Phishing and the risk of shortened web addresses.

October 22, 2016



Over the past few years there has been an explosion in the uptake of URL shortening services. Find out why these can be harmful to you or your business and what you can do to help protect yourself...

The Problem

Firstly I need to state that the service providers are legitimate but more and more they are being used by people intent on stealing your information or taking you to a dodgy site. Nearly every clever phishing email I see, now uses a link that is hidden behind a 3rd party shortened address.


You've probably seen emails or links on sites that start with something like or http://tiny.url as two common examples. The services basically take any URL (web address) and change them into something really short.


Here's a quick example. The full web address for this post is

but using the address is shortened to appear as


These services are great if you want to take a long address and make it short, it was the boom of Titter with its 140 character limit that really promoted their use but here is why bad people are using them... They make it easy to fool you into clicking on to a site you would never dream of doing if you saw the actual destination address.


Whenever you visit a web page or receive an email that has links on it, you can hover your mouse over the text and you will see where it is going to take you. Have a look and hover over the "click here" text (if on a tablet or Smartphone, click and hold on the link and you should get a pop up asking if you would like to open a link - this will show you where it is going to).


As your mouse pointer hovers over the link, you can see that it will take you to This means that before you click, you have a chance at knowing where you are going to end up once you click. If you hover over  you will see you don't stand a chance of knowing where it is going to take you until you click...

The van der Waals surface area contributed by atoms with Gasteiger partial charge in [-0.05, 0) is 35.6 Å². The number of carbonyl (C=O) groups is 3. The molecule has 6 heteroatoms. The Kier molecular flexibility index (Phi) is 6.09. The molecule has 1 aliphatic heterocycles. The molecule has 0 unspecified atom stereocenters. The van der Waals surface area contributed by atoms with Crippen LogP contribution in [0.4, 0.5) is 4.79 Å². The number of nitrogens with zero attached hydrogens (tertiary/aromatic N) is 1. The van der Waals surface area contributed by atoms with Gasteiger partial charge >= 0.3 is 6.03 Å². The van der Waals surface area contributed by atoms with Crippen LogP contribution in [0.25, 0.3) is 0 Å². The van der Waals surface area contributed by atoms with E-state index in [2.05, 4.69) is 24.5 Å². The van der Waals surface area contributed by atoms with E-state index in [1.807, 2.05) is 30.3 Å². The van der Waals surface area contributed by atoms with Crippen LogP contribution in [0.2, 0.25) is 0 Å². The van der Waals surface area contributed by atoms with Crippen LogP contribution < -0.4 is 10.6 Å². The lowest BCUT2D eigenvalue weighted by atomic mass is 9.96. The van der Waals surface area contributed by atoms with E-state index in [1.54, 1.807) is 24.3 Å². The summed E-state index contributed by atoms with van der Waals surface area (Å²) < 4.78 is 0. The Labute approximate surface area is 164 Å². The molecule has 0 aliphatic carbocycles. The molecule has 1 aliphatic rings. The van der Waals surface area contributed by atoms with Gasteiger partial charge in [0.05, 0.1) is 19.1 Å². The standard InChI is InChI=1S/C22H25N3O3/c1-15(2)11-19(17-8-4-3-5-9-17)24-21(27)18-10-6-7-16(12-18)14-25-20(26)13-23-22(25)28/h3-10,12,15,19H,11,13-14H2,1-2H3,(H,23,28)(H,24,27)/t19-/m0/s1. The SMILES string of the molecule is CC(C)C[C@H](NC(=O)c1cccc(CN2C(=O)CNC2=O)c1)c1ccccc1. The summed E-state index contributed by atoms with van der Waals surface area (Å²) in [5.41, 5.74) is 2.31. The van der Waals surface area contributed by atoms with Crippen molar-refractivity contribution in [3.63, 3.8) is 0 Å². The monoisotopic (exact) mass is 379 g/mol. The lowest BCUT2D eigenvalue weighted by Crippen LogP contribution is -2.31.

It is also easy to fool people by making it look like you are going to go to a site but the address is something different, take a look and do a search on This is why it is important to always check before you click and why URL shortening services can be bad for your security.


What can you do?

Whether you are a business or someone just wanting to make themselves a little safer, there are several things which are relatively easy to achieve.


1.) Train your staff or yourself to check before you click.


2.) If you have received what looks like a shortened link, before clicking on it, move the mouse pointer over it and right click the link and then copy the address/shortcut. Once you have copied the link, you can us a service such as - such sites will visit the link and let you know where you will get to if you click it.


3.) If you are able to block access to shortening service sites, consider doing so. Services such as OpenDNS or ForcePoint have systems that can do this automatically.


Ignoring the pun, some of the larger shortening services do perform basic security checks on the links they create but you cannot rely on them to capture everything.  If you are a business you should assess whether blocking such sites would cause more trouble than what would be fixed. There are always different approaches to help address the risk, blocking access may or may not work for you but in our other blog posts you'll find tips that may offer an alternate solution for you.


I've successfully implemented blocking and exception processes at many organisations with an immediate and obvious reduction from the risks posed by phishing style email attacks but this approach may not work for you. Look out for further blog posts where I'll show you other forms of defence that when combined will really strengthen your position whilst limiting or even making no impact to your users experience.


Remember to educate on the risks of shortened addresses, how to do simple checks such as hovering over a link or checking the address first using something like


Get in touch if you would like help in improving protection for yourself or your business.


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